The titanium is highly critical to the alloy of this invention. It is present within the solid solution and substantially contributes to the strength of the alloy. It also contributes to the precipitation of the major strengthening precipitates which are transition phases of intermetallic compounds having the chemical formulae NlgTi and Nig (Al, Ti). When precipitated as a coherent precipitate, it produces an outstanding increase in the mechanical properties of the alloy. At least 2.0% titanium is necessary in order to obtain suflicient strengthening through the precipitation hardening reaction. Titanium contents in excess of about 6.0% do not appear to provide any further increase in the mechanical characteristics of this alloy and in addition, titanium contents beyond this amount form complex phases which are extremely deleterious to the mechanical properties. The optimum combination of mechanical properties is obtained when the titanium content is maintained within the range between 2.5% and about 3.5%. The balance of the alloy consists predominantly of iron with not more than 1.5% of incidental impurities, such as nitrogen, phosphorus, sulfur, copper and other impurities normally found in the commercial production of such alloys.

The alloy of this invention can be heat treated to obtain the optimum combination between creep rupture properties and tensile properties commensurate with good ductility, or the heat treatment can be varied in order to accentuate either the creep rupture properties or the tensile properties depending upon the desired characteristic in the end product. In order to obtain the optimum creep rupture properties, it is preferred to solution heat treat the alloy of this invention by heating it to a temperature in the range between 1900 F. and 2000 F. for a time eriod of about 1 hour and thereafter quench the alloy in oil. The alloy is then subsequently aged at a fimperature in the range of 1300" F. and 1375 F. for 'a time period of about 16 hours and thereafter air cooled. On the other hand, if the optimum tensile properties are desired within the alloy, it is preferred to solution heat treat the alloy at a temperature in the range between 1600 F. and 1700 F. for a time period of about 4 hours followed by a rapid quench usually in oiL' Thereafter the alloy is aged at a temperature between 1300 F. and 1375 F. for a time period of 16 hours and thereafter air cooled. Where the optimum combination between creep rupture properties and tensile properties is desired within the alloy, it is preferred to heat treat the alloy at a temperature within the range between 1750 II. It is to be noted that the stress rupture test is the one commonly used to evaluate the elevated temperature properties of alloys and consists of subjecting the alloy to a static load at a given temperature and measuring the time to cause rupture as well as the rate of the elongation of the alloy over a given period of time. Table III contains the data for both the smooth-bar rupture test and the notch-bar rupture test, the latter of which is performed under the same conditions as the standard smooth-bar rupture test, the only diiference being that the test specimen is provided with a machined V-notch at the reduced section which has a 0.005 inch radius at the root of the notch.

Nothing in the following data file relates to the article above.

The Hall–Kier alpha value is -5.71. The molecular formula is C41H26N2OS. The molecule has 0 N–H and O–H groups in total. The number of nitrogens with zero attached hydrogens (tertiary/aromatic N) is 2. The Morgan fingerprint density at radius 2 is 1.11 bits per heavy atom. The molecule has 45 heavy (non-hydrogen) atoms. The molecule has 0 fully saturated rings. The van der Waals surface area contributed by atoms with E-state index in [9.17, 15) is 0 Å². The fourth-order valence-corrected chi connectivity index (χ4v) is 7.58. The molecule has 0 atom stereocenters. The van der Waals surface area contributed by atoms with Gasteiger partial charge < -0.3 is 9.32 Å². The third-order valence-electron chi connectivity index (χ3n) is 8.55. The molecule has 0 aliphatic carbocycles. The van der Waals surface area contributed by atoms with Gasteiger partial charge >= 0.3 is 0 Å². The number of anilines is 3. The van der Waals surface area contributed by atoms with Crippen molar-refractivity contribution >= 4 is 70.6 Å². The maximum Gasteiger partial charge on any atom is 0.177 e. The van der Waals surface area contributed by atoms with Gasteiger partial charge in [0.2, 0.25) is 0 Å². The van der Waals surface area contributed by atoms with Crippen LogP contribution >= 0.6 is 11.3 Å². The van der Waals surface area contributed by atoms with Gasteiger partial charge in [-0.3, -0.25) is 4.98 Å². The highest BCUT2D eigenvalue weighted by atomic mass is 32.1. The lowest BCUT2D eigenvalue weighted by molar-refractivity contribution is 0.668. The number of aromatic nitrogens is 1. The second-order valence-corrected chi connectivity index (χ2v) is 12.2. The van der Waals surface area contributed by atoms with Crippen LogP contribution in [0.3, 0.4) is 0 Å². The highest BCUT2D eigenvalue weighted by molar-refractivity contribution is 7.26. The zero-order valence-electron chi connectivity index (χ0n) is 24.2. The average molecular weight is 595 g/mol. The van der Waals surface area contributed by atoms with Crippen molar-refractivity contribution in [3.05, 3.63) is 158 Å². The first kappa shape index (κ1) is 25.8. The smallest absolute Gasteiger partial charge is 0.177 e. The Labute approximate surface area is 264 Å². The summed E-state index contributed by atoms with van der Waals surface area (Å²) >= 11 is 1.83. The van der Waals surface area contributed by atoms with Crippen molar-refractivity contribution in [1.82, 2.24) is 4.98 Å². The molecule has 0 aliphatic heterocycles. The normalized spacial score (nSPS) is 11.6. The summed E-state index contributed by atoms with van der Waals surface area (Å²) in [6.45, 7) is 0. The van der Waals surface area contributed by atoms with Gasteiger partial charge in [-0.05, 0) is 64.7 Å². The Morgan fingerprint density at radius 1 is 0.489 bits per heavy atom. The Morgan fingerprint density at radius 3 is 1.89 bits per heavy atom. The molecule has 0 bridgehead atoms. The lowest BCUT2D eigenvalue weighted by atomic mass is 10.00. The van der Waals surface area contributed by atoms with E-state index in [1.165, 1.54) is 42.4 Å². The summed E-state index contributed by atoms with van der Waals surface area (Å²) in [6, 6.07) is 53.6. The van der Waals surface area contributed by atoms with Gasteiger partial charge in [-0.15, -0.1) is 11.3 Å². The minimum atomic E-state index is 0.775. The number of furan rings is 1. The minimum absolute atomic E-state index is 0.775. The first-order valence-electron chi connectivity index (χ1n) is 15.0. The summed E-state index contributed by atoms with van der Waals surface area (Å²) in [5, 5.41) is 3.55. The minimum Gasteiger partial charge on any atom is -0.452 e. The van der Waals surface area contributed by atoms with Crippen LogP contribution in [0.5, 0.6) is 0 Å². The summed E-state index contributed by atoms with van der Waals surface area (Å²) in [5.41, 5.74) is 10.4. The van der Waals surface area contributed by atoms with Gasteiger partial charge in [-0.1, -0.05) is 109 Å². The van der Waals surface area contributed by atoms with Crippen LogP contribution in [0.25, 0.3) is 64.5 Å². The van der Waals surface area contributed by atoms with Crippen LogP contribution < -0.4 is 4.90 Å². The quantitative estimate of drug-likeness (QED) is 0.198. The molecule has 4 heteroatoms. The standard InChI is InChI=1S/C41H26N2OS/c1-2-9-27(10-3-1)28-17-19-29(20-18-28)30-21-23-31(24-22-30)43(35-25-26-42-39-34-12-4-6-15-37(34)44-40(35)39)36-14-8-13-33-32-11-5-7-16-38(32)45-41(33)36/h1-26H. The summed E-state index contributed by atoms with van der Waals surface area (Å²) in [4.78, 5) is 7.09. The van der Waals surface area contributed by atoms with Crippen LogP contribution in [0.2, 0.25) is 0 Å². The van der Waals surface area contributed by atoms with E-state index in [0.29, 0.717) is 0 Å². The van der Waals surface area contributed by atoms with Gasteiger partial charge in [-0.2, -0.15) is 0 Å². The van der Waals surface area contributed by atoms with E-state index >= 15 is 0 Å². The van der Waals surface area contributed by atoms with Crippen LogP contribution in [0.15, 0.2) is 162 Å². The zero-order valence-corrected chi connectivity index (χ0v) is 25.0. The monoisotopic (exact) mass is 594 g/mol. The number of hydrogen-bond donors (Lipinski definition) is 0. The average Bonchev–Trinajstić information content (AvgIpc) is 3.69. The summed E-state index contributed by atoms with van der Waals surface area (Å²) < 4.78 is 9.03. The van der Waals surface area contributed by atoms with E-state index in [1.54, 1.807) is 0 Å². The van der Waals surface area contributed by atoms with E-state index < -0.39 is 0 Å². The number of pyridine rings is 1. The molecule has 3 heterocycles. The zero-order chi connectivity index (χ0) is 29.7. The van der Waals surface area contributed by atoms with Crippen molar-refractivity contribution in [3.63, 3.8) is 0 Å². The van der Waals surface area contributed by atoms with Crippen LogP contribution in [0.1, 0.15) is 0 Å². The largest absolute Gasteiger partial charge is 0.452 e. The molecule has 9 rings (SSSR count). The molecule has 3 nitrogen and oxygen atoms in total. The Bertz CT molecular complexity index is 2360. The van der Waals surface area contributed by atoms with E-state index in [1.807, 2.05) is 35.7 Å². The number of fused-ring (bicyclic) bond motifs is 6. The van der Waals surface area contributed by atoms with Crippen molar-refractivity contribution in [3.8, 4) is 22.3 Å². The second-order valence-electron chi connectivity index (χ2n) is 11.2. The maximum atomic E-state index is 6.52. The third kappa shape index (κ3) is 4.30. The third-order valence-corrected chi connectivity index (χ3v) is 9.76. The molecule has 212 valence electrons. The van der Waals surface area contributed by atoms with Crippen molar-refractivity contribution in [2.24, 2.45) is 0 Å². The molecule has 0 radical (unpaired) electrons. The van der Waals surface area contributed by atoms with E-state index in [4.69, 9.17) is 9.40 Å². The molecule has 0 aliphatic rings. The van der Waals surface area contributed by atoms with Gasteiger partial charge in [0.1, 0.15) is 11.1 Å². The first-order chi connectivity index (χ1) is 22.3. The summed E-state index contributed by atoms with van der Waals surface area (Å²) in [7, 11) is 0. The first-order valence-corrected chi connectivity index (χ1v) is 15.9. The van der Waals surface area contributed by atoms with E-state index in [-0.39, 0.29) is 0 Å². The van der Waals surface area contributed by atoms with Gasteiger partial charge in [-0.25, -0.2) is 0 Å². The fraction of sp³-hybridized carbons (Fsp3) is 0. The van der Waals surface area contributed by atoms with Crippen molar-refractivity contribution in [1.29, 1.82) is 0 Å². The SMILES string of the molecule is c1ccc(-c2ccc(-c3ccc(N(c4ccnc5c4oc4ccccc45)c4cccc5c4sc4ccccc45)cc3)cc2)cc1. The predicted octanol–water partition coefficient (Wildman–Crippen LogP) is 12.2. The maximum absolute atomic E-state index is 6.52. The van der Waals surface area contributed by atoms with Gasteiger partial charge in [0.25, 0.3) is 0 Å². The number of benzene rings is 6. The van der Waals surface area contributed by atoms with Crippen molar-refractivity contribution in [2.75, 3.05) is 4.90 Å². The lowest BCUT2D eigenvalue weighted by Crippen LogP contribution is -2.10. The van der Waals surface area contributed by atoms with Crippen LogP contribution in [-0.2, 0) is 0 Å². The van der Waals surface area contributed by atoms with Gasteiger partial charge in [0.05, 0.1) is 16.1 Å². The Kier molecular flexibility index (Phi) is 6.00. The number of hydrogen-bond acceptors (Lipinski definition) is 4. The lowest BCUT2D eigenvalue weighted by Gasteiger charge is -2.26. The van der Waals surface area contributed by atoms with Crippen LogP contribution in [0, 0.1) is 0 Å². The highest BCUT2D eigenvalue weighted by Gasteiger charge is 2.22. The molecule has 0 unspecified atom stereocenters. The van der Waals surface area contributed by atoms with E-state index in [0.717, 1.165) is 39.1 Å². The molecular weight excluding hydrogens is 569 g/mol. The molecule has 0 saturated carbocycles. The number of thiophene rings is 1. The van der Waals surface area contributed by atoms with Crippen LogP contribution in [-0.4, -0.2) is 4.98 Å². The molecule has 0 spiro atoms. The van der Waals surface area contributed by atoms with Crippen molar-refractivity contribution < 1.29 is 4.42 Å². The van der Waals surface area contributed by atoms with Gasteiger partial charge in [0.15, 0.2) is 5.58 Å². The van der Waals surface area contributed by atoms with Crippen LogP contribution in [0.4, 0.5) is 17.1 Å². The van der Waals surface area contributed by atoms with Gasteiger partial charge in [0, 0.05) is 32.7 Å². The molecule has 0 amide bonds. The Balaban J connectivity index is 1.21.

TABLE III Stress Rupture Properzies Hardness Temp. Stress El. RA. Heat No. Heat treatment Test (F.) .02? Hours (Peg (Peg)- S1 A C811 C911 0. ge

BHN BHN UMV-6 1,8001-0i1+1,3251G-AC 28 1 149 311 sa 11200 001000 s Univ-1034-.1,s00-1-0n+1,32516-Ao- NR 1,200 00,000 SR 1,200 75,000 SR 1,200 00,000 Univ-1044..1,s00-1-0i1+1,s2s-10-AO. NR ,200 00,000 s12 1,200 75, 000 D-975V- 1,8001-oi1+1,325-16-AO v-ss 1,9502-0i1+1,32516-AC v-ss -1.950-2-0i1+1,32516-AO 888 fii588 2?;888 1 981 Fi ff? 1 SR= Stress rupture, smooth bar; N R =S'tress rupture, notched bar.

F. and 1850 F. for a time period of about 2 hours followed by a rapid quench in oil. Thereafter the alloy may be aged at a temperature in the range between 1300 F. and 1375 F. for a time period of 16 hours and thereafter air cooled.